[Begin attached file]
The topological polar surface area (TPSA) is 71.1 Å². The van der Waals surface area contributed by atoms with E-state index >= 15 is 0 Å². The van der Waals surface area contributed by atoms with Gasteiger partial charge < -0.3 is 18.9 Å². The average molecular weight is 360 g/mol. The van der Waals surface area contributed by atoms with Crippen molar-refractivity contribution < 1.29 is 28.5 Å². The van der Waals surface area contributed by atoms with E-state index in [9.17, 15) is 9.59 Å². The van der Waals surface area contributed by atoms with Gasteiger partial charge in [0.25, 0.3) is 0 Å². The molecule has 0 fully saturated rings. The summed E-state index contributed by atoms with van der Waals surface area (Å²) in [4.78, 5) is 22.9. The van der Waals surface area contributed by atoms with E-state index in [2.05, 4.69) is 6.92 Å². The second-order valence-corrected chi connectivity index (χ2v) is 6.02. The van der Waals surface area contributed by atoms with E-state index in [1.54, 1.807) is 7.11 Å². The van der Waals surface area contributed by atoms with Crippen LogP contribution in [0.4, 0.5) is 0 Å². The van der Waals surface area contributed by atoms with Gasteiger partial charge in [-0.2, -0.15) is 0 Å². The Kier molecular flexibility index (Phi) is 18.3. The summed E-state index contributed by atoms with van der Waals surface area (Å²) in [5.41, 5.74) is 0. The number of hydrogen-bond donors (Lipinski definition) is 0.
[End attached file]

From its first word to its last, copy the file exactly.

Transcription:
The topological polar surface area (TPSA) is 71.1 Å². The van der Waals surface area contributed by atoms with E-state index >= 15 is 0 Å². The van der Waals surface area contributed by atoms with Gasteiger partial charge < -0.3 is 18.9 Å². The average molecular weight is 360 g/mol. The van der Waals surface area contributed by atoms with Crippen molar-refractivity contribution < 1.29 is 28.5 Å². The van der Waals surface area contributed by atoms with E-state index in [9.17, 15) is 9.59 Å². The van der Waals surface area contributed by atoms with Gasteiger partial charge in [0.25, 0.3) is 0 Å². The molecule has 0 fully saturated rings. The summed E-state index contributed by atoms with van der Waals surface area (Å²) in [4.78, 5) is 22.9. The van der Waals surface area contributed by atoms with E-state index in [2.05, 4.69) is 6.92 Å². The second-order valence-corrected chi connectivity index (χ2v) is 6.02. The van der Waals surface area contributed by atoms with E-state index in [1.54, 1.807) is 7.11 Å². The van der Waals surface area contributed by atoms with Crippen LogP contribution in [0.4, 0.5) is 0 Å². The van der Waals surface area contributed by atoms with Gasteiger partial charge in [-0.2, -0.15) is 0 Å². The Kier molecular flexibility index (Phi) is 18.3. The summed E-state index contributed by atoms with van der Waals surface area (Å²) in [5.41, 5.74) is 0. The number of hydrogen-bond donors (Lipinski definition) is 0.